Tuesday, September 7, 2010

“You get what you pay for.”

Sadly, when it comes to Personal Training, that saying is not always the case…but when you think about it, it is.
When some clients first come to me for Personal Training, they usually ask more questions about the price than questions about how to reach their fitness goals.
I don’t blame them.
It turns out; the clients who had originally started their fitness journey at “big, chain gyms”* had every reason to be concerned.
I became a Fitness Professional for many reasons; the most basic one is to help people live happy and healthy lives. I am almost certain that 99% of the trainers that you’ll find at “big, chain gyms” had the same idea when they became trainers.
Sadly, many trainers who apply to “big, chain gyms” are not aware that their biggest responsibility (other than training their clients) is to hone “used car salesman” skills in order to sell more Personal Training Packages, gadgets, and supplements in order to ensure an income that does not reflect what the consumer is paying.
I had heard the rumors of low pay and pressure to “sell on the floor” from friends who started their Personal Training careers at “big, chain gyms”. So when I kept hearing from my clients about their terrible experiences at “big, chain gyms”, I decided to look into it myself.

I recently applied to 4 “big, chain gyms” anonymously  to see what was going on.
Golly! First off, how can a Personal Trainer expect to deliver a “personalized” experience to a client in an atmosphere that does not encourage any “personalized” interactions, beginning with the application process?
The application process is done via their website where you are to plug in your information as if you are signing up for a company newsletter…guess what, you will get the company newsletter and a free pass for a 1 week membership in your inbox within 5 minutes.
I was unable to find anything out about the pay scale for Personal Trainers from any of the gym’s websites. It turns out, the pay scale pretty much works the way they sell packages…lots of bartering, haggling, “negotiating”…choose the word that you find least offensive.
Upon further investigation, and contacting the gyms personally, I found it is almost impossible to connect with the fitness director since they are usually juggling 3-6 gyms in one region.
I must say, many of the front desk people were wonderfully helpful, and had no problem “divulging” information, almost to the point of tattling. Once you got them started, they couldn’t stop.
The further I got into my inquires, I found that a trainer is better off teaching Group Fitness Classes for the time, money, and hoop jumping required-or just work at the front desk.

What the Personal Training Client Should Realize
If you are paying $65-$85 per Personal Training session at a “big, chain gym”, the trainer is lucky to see $17 of it. They may see up to $20 at most, per session, if they paid extra money (up to $200) to take the sometimes “required” certifications specific to the gym they are working at.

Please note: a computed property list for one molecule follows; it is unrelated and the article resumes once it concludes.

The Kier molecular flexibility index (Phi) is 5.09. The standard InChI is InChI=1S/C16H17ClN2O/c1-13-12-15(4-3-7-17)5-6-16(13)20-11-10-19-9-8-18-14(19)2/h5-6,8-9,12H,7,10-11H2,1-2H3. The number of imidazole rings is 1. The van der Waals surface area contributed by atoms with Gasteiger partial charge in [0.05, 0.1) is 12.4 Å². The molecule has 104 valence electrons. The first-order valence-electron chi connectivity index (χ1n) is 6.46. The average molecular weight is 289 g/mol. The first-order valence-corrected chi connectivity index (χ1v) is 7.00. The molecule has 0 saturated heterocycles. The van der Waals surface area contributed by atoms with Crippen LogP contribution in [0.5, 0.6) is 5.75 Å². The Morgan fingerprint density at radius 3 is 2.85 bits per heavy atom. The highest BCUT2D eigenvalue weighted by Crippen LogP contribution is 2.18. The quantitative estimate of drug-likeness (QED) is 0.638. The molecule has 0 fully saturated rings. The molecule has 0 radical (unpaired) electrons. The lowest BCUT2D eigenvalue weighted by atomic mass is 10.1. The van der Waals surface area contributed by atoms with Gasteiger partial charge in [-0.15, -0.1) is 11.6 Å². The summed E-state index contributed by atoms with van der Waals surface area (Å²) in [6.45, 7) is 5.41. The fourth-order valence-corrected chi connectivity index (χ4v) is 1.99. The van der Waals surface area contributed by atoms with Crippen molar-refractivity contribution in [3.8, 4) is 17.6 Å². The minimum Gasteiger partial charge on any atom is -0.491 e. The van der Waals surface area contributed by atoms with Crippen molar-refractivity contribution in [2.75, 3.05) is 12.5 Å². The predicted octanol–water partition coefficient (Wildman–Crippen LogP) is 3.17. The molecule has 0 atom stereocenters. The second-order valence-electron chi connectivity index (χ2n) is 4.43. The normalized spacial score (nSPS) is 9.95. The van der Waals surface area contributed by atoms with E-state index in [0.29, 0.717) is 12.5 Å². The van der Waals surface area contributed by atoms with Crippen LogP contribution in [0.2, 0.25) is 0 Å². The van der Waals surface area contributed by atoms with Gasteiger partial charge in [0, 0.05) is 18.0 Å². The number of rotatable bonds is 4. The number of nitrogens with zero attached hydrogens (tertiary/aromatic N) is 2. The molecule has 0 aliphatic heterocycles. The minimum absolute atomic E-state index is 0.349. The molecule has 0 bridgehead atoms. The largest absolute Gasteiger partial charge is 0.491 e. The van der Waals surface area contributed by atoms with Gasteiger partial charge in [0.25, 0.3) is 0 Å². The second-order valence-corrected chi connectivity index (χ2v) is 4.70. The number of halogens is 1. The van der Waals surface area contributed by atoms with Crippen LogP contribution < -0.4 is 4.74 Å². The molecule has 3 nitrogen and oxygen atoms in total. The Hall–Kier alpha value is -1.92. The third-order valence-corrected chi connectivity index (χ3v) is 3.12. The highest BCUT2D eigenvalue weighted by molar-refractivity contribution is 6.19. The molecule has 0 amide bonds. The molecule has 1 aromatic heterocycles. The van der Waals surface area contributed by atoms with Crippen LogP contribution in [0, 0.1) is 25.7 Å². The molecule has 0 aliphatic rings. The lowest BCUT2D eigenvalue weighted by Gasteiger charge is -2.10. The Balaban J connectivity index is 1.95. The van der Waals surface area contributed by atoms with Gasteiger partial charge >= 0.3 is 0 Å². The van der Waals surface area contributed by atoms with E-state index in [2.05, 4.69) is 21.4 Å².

Imagine how little they are getting paid when you purchase a package as low at $20 per session. It is shameful that they are also encouraged to sell these low priced packages in order to secure their job and get bonuses.
Personal Trainers at “big, chain gyms” are also encouraged, with bonuses and incentives, to sell products while “on the floor”, which are the best way for the gyms to make money.
Would you prefer that your Personal Trainer is spending their down time working on Personalized Program Design for their clients; keeping up to date on the latest fitness trends; looking over your chart in preparation for your next session? Or would you prefer that the main focus of the Personal Trainer you hired to help you reach your fitness goals is more focused on selling Packages, Pedometers, and Supplements?

More “food for thought”
If you are receiving “nutritional counseling” from a trainer in a “big gym”, and they suggest purchasing products that with be “helpful for weight loss”, “build muscle mass”, “boost your metabolism”, most likely, the “nutritional certification” they have was sponsored by the company that manufactures the supplements and gadgets.

*Please note, not all “big, chain gyms” are the same.
There are some out there that offer excellent Personal Training and Employment Opportunities, but you will pay a bit more for it.
I encourage you to do  your own investigation and find what works best for you.

I would love to know about your experiences with Big Chain Gyms
Please feel free to post your comments here.

Have a Happy and Healthy Day!
-Melissa Adylia Gutierrez
Owner/Personal Trainer

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